10.34: A Disaster Movie in Slow Motion

by April 24, 2012

Disaster movies generally show people caught in a natural disaster trying heroically to save themselves and others from impending doom. However, few of the people who like to watch disaster movies would like to be caught in an actual disaster themselves; there’s no guarantee of a fairy tale ending. Even fewer are the people who realize that all of us are already living in a real-life disaster. 100% of the people reading this article will be wiped out 100 years from today. 

This carnage is caused by the disastrous feature of life known as death that, the Bhagavad-gita (10.34) reminds us, devours everyone without exception.  

Despite this cent-percent casualty rate, most of us don’t feel that life is like a disaster movie. One reason is that the movie of life unfolds in slow motion. So it’s possible to forget the direction of its motion if we want to. And we fervently want to.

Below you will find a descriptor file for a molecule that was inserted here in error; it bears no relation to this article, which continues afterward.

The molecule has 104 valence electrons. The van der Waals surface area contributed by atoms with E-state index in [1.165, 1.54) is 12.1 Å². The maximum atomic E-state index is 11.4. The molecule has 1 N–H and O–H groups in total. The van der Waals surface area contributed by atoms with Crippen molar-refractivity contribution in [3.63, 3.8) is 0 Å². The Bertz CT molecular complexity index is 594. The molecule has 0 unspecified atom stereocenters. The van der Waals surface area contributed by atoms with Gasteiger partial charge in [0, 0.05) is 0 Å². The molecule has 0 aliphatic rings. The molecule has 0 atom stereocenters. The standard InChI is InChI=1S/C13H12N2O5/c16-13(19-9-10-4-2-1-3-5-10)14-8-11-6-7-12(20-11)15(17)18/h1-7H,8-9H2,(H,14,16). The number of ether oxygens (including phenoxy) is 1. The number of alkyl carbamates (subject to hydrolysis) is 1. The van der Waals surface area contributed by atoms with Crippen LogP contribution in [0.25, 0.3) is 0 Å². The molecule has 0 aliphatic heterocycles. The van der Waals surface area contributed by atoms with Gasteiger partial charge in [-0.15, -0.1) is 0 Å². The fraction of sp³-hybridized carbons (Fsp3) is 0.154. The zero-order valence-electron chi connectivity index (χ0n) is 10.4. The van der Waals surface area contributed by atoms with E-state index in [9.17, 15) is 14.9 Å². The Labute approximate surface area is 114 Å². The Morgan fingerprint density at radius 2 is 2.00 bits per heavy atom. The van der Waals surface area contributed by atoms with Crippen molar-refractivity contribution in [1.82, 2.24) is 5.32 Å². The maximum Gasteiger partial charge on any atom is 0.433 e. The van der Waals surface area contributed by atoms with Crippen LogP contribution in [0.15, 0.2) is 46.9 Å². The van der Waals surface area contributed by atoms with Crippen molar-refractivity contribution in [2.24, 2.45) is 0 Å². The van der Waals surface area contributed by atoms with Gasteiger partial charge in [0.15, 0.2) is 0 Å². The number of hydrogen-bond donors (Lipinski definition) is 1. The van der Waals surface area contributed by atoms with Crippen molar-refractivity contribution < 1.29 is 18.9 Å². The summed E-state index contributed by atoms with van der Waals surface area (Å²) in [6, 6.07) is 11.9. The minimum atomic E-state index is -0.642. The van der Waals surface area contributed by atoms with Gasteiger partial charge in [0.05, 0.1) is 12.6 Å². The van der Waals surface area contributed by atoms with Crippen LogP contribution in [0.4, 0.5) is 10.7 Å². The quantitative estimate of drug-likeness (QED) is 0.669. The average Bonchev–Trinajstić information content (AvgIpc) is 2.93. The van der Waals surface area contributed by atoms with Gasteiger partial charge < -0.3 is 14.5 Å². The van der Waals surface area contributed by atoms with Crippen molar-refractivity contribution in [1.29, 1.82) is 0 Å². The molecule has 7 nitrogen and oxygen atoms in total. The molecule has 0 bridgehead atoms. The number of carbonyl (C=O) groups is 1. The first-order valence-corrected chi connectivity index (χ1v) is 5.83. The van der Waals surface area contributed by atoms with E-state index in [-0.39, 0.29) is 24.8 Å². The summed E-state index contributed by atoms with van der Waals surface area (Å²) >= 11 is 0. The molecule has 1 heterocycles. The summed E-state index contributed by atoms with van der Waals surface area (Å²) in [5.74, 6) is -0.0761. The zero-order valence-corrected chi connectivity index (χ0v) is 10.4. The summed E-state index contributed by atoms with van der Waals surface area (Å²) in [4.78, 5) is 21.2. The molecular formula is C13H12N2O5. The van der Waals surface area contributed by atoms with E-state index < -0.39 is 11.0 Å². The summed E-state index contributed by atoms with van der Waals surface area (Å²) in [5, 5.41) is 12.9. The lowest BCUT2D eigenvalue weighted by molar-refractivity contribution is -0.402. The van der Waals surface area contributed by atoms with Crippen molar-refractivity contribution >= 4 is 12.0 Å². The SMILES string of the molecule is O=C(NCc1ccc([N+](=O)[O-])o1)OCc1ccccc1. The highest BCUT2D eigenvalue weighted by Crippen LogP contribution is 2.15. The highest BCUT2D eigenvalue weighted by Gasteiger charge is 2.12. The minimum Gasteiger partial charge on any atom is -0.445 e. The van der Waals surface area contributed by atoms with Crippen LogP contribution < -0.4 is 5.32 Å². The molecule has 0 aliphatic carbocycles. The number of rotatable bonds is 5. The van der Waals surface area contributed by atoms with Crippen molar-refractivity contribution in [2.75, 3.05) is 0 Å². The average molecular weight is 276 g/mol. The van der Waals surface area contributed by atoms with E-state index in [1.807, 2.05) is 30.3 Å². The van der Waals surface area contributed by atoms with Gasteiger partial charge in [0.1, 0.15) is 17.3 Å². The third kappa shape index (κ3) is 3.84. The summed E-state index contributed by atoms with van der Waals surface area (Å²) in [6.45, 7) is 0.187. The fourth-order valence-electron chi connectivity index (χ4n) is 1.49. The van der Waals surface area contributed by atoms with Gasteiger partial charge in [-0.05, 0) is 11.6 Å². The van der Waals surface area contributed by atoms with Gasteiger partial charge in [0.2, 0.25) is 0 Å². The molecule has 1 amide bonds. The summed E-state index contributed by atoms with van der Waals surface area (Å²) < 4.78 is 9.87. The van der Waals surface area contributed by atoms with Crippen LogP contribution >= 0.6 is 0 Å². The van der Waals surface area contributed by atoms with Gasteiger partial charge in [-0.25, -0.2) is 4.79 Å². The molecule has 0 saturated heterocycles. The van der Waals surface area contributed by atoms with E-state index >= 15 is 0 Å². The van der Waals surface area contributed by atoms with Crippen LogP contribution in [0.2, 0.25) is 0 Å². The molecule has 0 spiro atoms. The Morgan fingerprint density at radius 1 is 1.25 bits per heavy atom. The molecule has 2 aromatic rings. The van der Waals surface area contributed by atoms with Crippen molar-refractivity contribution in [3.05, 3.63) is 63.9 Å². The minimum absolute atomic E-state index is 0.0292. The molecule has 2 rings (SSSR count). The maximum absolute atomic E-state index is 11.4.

The reality of death is inconvenient and unpleasant for us. It spoils, even ruins, our hopeful illusion for success and glory in the material realm. So we want to forget it. And forget we do.

But even if we forget it, the disaster movie is for real. And we are not spectators. We are actors who dream of being victors, but end being victims.

We don’t have to be victims, though. We can’t stop the disaster, but we can come out of its arena.

Gita wisdom informs us that the jurisdiction of death extends only to the body, not to the soul. So when we realize our spiritual identity by practicing devotional service, death changes from a horrible disaster to a welcome transfer: transfer to the eternal blissful kingdom of Krishna where there are no disasters.  



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